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Dental Amalgam

Dental amalgam is an alloy (mixture) of elemental mercury with other metals, which may include silver, copper, tin and zinc. It has been used as a restorative material for dental cavities for more than 150 years, and the American Dental Association (ADA) estimates that 71 million amalgam restorations (fillings) were placed in 1999, the most recent year for which statistics are available.

Dentists use dental amalgam because the material is durable, easy to work with, and can be placed rapidly into a prepared tooth.

Despite its long history of use, dental amalgam has stirred controversy due to its mercury content. For nearly a century, concerns have been raised about the potential adverse human health effects that may arise from the inhalation and absorption of mercury vapor from dental amalgam. Opponents claim that mercury release from dental amalgam leads to a variety of health problems after its placement in the mouth.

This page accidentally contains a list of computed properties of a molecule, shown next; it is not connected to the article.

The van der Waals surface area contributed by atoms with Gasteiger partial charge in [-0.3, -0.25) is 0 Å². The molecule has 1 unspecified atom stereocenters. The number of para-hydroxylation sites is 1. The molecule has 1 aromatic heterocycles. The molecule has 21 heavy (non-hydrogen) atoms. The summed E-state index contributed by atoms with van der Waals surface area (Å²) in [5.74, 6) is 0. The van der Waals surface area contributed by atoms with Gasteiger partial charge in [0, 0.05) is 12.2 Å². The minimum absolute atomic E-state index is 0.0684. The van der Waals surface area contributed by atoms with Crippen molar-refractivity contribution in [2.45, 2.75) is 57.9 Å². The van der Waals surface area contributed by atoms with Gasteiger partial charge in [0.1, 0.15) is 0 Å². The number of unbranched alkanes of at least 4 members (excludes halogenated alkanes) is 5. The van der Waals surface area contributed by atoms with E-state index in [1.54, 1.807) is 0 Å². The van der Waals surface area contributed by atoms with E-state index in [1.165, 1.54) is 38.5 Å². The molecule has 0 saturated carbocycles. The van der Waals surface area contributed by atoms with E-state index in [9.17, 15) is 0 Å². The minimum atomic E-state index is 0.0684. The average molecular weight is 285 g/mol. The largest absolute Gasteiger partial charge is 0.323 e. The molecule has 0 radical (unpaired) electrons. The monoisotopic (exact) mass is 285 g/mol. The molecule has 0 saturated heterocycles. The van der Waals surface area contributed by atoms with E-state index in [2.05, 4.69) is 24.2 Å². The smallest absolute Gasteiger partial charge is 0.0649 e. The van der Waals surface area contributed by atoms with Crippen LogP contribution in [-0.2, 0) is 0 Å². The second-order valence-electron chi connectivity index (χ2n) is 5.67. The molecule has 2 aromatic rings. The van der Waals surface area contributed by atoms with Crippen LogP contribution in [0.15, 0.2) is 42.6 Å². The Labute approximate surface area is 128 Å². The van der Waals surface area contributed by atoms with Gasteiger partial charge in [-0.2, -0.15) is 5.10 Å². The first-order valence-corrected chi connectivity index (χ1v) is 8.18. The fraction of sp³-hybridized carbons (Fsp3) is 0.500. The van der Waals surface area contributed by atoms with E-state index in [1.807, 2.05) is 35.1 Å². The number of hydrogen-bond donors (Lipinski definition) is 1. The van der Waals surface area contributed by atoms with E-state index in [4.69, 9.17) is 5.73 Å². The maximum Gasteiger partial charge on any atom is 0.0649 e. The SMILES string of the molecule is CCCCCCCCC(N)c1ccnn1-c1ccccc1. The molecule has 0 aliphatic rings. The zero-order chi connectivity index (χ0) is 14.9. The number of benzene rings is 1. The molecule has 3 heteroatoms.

Numerous government and independent agencies have examined the safety of dental amalgam and have concluded that there is no scientifically relevant evidence to demonstrate a causal link between dental amalgam and adverse health effects, except in rare instances of allergic reactions.

A review released Dec. 9, 2004 by the Life Sciences Research Office (LSRO) in Bethesda, MD., which is based upon seven years of scientific studies, draws identical conclusions.

The LSRO conducted this independent scientific review of dental amalgam at the request of a work group made up of representatives from the National Institutes of Health Centers for Disease Control and Prevention, Food and Drug Administration and the U.S. Public Health Service. Both the ADA and the WSDA support these findings.

The Washington Department of Health (DOH) has also been asked to address concerns that the mercury in amalgam fillings poses a health risk to the wearer. Mercury can damage the central nervous system if enough is absorbed into the body. The DOH has prepared this information about amalgam fillings to answer questions about their safety, and to provide resources and references for those wishing to further explore the issues.